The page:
House of Cards: New hand, same tricky dealer

By Taylor Morris

Staff Writer

The usually nefarious weekend Yik Yak stream was broken up on the night of Friday, February 27 with cries of “where is everyone” and “what’s going on tonight?” In response to the perceived lack of debauchery, there was but one response, House of Cards. The first fully original Netflix series premiered its new season last Friday night, releasing all 13 episodes simultaneously for those wishing to binge watch. While super-fans blindly devour the new content, more skeptical audiences might be concerned that the series might be losing its glimmer. Spoilers follow for seasons 1 and 2, and the first few episodes of season 3.Season 3 finds now-President Frank Underwood (two-time Academy Award winner Kevin Spacey) struggling with Senate bureaucracy and dismal approval ratings, somewhat a change of pace for the series. With Underwood now the leader of the free world, he cannot climb the ladder of power any higher. His relentless assent from State Representative to Vice-President, and promotion to President after orchestrating his predecessor’s resignation was the major reason the show was so addictive. It was enjoyable and fascinating to watch Spacey ascend the political hierarchy. This aspect is all but gone in season 3, so it’s easy to expect that Underwood’s story has become much less interesting. However, this serves as the logical next step in the tale of the rise, rule, and perhaps later fall of leaders, and the consequences of their actions. The Underwood on top of the mountain might be different from the Underwood climbing it, but his actions nevertheless fit into the series’ grander philosophical thesis.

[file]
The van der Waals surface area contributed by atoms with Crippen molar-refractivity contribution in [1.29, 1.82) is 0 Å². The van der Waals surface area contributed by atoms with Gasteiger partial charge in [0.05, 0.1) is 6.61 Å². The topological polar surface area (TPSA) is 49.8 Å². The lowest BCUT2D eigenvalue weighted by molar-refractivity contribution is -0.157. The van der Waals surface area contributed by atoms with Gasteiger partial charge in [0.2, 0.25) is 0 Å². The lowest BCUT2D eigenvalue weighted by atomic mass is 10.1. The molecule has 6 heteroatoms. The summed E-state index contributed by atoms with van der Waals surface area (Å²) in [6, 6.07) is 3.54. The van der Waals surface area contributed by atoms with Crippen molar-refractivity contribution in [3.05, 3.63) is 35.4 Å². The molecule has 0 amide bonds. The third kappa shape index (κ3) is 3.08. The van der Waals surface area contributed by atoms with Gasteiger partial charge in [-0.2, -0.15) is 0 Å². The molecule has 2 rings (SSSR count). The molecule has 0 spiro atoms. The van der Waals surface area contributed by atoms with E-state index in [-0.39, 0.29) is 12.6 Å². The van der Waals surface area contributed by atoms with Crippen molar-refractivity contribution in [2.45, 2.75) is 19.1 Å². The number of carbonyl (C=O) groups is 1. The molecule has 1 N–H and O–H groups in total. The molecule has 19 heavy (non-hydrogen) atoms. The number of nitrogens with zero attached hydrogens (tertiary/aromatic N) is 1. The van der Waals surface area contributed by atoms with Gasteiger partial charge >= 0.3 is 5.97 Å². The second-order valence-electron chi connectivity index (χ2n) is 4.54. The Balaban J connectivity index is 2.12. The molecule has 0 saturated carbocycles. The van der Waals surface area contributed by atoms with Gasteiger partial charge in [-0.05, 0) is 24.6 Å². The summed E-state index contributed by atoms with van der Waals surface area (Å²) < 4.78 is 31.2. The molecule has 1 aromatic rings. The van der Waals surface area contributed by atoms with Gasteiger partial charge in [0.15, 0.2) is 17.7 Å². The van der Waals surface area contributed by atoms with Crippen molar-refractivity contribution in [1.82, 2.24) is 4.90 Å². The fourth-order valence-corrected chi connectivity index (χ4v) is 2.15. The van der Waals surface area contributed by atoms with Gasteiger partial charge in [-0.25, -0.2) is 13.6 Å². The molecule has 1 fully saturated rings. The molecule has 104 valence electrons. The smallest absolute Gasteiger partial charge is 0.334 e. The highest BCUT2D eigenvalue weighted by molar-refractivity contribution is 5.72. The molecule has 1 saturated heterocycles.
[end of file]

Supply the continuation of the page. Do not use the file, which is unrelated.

Another change in the show, one that has come under a fair degree of fire, is that of the instillation of Underwood’s First Lady Claire (Golden-Globe winner Robin Wright) as United States ambassador to the United Nations. This development has been criticized has somewhat preposterous, as many find it difficult to imagine presidential family members being appointed to positions of substantial power (Obama’s cabinet members aren’t his family, after all). To an extent I agree, but the series’ overall high degree of believability allows me to suspend my disbelief. The appointment is perhaps objectively contrived, but its benefits to the show are welcome. There is a limit to how much the show runners should be shamed for trying to make their lead actress relevant to the main plot.

Season 3 of House of Cards is just different enough to displease some viewers. However, for a show with a focus on providing commentary on the pursuit and acquisition of power in a cutthroat society, this new direction was the right way to go. Furthermore, the political relevance of the show is as strong as ever. While the previous season focused on America’s relation with China, season 3 moves on, very wisely, to tackle the tumultuous relationship America has with Russia. Underwood’s battle with President Viktor Petrov, who could only be more obviously Putin if he was shown overpowering a grizzly bear with his bare hands, is a particularly welcome addition to the cast. While the new season has substantial changes, the overall themes of the show remain pertinent and addictive. The only show worthy of filling the hole left by Breaking Bad, it rightly remains the early Emmy frontrunner for Best Drama Series and Actor. Much to Jon Hamm’s dismay, Netflix remains the undisputed up-and-comer and, for collegiate audiences at universities’ with criminally low access to cable, kingpin of television.